Reality interrupts the Trump Show
— It looks more and more as if Donald Trump’s reality show isn’t going to be renewed for another season.
I’m not talking about “Celebrity Apprentice,” the NBC show Trump turned into a classic of the reality genre; that show is now in the strong hands of Arnold Schwarzenegger. The show that’s in trouble is the horrifying yet irresistible one we’ve all been watching since June 2015. Trump’s campaign is the apotheosis of reality television’s hostile takeover of the U.S. political system, in which the winner is often the one who generates the most shock and who commands the most attention.
Trump followed this plot device over and over again, causing one outrage after another — and, until recently, it worked. It didn’t much matter what the issue was or what they thought of Trump; if people were talking about him, if he dominated the news cycle, he won.
When Trump launched his campaign, “the rules of reality TV came along for the ride, in which the person who says the worst stuff is rewarded with the most airtime,” the Post’s TV critic Hank Stuever observed . Under these rules, “fame disengaged itself” from achievement. In this world, you became famous “especially if you were the guy or gal that nobody liked. In fact, the more despicable, the better.”
Said Paul Manafort, Trump’s then-campaign chairman, in May: “This is the ultimate reality show. It’s the presidency of the United States.”
But in recent episodes, something has gone wrong with the Trump Show. Trump still dominates the airwaves, but his just-spell-my-name-right theory of fame is no longer working. It turns out the Trump Show, late in the season, has lost its plot progression. And voters, belatedly but finally, are less inclined to view Trump the same way they view reality TV: with a suspension of disbelief.
More now seem to share the view Michael Bloomberg voiced at the Democratic convention: “This isn’t reality television. This is reality.”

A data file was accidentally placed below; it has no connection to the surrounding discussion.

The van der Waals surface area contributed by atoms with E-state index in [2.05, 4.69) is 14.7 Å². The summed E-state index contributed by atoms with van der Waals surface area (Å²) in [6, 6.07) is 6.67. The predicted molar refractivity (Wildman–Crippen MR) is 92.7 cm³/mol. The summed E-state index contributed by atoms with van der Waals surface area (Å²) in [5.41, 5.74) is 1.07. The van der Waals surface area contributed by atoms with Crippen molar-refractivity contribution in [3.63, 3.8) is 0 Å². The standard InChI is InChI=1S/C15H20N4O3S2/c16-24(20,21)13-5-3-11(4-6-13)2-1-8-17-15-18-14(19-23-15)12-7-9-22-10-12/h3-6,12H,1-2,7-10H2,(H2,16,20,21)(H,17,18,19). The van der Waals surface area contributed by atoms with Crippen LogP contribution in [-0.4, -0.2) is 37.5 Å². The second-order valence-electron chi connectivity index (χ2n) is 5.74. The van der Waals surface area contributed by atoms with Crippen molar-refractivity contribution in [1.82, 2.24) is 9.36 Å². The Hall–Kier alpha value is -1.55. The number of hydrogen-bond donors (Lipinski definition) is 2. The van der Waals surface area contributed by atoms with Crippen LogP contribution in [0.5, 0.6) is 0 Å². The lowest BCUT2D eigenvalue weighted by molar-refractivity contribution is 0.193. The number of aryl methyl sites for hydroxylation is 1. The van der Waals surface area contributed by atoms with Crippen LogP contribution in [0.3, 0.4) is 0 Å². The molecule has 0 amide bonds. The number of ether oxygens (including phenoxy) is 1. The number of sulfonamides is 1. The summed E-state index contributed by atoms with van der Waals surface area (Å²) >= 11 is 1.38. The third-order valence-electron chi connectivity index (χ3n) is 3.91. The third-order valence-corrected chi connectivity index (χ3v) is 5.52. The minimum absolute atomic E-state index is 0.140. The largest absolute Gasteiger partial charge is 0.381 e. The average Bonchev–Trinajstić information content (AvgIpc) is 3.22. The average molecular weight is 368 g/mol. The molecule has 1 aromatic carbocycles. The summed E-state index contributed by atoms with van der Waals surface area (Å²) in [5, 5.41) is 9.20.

Each stage of Trump’s life, and campaign, has been something of a reality show. His privileged youth was Paris Hilton’s “The Simple Life,” his years in New York’s tabloid culture “Keeping Up With the Kardashians,” his professional life “Million Dollar Listing.”
In the campaign, his courtship of the religious right was “Duck Dynasty,” his systematic elimination of his 16 competitors in the GOP primary was “Survivor,” and the unfocused but drama-filled GOP convention, beginning with his third wife Melania’s stolen speech, was “Real Housewives.”
Trump’s national spokeswoman, Katrina Pierson, has been doing double duty on a reality show, “Sisters in Law.” Omarosa Manigault and another “Apprentice” alumnus are Trump surrogates. One of Trump’s exwives, Marla Maples, was just on “Dancing With the Stars.”
After two decades of reality TV, we have come to expect that much of what we see on reality TV will be staged. There’s even a popular show, “UnREAL,” in which characters Quinn and Rachel work behind-thescenes to manipulate the plot of a fictitious reality show.
Trump benefits from the expectation of phoniness. Pop-culture critic Jen Chaney wrote in The Post that “having a reality-TV celebrity running for commander in chief may subconsciously signal our brains to participate in this election the same way we’ve grown accustomed to consuming reality shows ... believing that none of it is genuine, that none of it has any actual consequences.” It doesn’t matter, therefore, if two out of three claims Trump makes are false, or if he proposes dangerous ideas: It’s only entertainment.
But we may have reached the limits of politics-as-reality television. Reality TV may favor scoundrels, but reality can be more judgmental. One of the earliest heroes of the genre, the Machiavellian Richard Hatch, won “Survivor” — and later won himself 51 months in prison for tax evasion.
Trump’s bigger problem is that recent episodes of the Trump Show just aren’t very good. His rapid dispatching of competitors during the primaries, his outrage du jour and his never-ending supply of insults made for gripping television, and his rivals never got enough attention to give Trump a serious challenge.
But since the primaries, Trump’s outrages and insults have become stale. Trump and his aides spent the past two weeks signaling that he was rethinking his immigration policy and would recast it in a major speech Wednesday. He then delivered the same lines he has all along.
The Trump Show has lost its coherent story lines, its narrative arc. Trump desperately needs a Quinn and Rachel to juice the plot, to manipulate where each episode is going.
But this is no longer reality TV; it’s reality. And reality is not as kind to Trump.
Dana Milbank is a syndicated columnist. Contact him at firstname.lastname@example.org.